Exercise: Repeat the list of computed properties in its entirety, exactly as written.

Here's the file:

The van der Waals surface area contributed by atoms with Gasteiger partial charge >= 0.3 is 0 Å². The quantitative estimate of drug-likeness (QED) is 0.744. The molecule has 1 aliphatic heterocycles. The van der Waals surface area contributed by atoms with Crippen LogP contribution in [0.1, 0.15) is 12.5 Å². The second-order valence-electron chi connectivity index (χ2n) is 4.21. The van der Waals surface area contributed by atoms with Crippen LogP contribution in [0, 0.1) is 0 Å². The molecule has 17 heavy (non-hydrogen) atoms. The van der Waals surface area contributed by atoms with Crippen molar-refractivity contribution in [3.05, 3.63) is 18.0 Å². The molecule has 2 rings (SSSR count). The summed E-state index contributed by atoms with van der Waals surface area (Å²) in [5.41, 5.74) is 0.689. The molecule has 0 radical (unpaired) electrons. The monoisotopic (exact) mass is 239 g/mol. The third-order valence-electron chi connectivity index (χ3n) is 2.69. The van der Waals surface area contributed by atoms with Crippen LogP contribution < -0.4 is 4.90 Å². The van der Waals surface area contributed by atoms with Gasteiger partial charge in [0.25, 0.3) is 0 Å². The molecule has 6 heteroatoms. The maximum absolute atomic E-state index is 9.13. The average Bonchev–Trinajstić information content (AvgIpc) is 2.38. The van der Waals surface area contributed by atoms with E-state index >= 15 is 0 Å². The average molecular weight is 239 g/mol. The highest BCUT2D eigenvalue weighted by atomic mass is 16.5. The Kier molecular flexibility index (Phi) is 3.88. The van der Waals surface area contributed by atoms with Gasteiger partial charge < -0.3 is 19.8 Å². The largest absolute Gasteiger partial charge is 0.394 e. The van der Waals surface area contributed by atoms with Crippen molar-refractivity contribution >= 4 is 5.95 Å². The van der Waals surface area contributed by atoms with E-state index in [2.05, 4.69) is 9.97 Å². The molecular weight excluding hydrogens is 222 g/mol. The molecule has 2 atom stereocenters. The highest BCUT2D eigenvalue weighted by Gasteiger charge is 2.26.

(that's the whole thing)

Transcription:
The van der Waals surface area contributed by atoms with Gasteiger partial charge >= 0.3 is 0 Å². The quantitative estimate of drug-likeness (QED) is 0.744. The molecule has 1 aliphatic heterocycles. The van der Waals surface area contributed by atoms with Crippen LogP contribution in [0.1, 0.15) is 12.5 Å². The second-order valence-electron chi connectivity index (χ2n) is 4.21. The van der Waals surface area contributed by atoms with Crippen LogP contribution in [0, 0.1) is 0 Å². The molecule has 17 heavy (non-hydrogen) atoms. The van der Waals surface area contributed by atoms with Crippen molar-refractivity contribution in [3.05, 3.63) is 18.0 Å². The molecule has 2 rings (SSSR count). The summed E-state index contributed by atoms with van der Waals surface area (Å²) in [5.41, 5.74) is 0.689. The molecule has 0 radical (unpaired) electrons. The monoisotopic (exact) mass is 239 g/mol. The third-order valence-electron chi connectivity index (χ3n) is 2.69. The van der Waals surface area contributed by atoms with Crippen LogP contribution < -0.4 is 4.90 Å². The van der Waals surface area contributed by atoms with Gasteiger partial charge in [0.25, 0.3) is 0 Å². The molecule has 6 heteroatoms. The maximum absolute atomic E-state index is 9.13. The average Bonchev–Trinajstić information content (AvgIpc) is 2.38. The van der Waals surface area contributed by atoms with E-state index >= 15 is 0 Å². The average molecular weight is 239 g/mol. The highest BCUT2D eigenvalue weighted by atomic mass is 16.5. The Kier molecular flexibility index (Phi) is 3.88. The van der Waals surface area contributed by atoms with Gasteiger partial charge < -0.3 is 19.8 Å². The largest absolute Gasteiger partial charge is 0.394 e. The van der Waals surface area contributed by atoms with Crippen molar-refractivity contribution >= 4 is 5.95 Å². The van der Waals surface area contributed by atoms with E-state index in [2.05, 4.69) is 9.97 Å². The molecular weight excluding hydrogens is 222 g/mol. The molecule has 2 atom stereocenters. The highest BCUT2D eigenvalue weighted by Gasteiger charge is 2.26.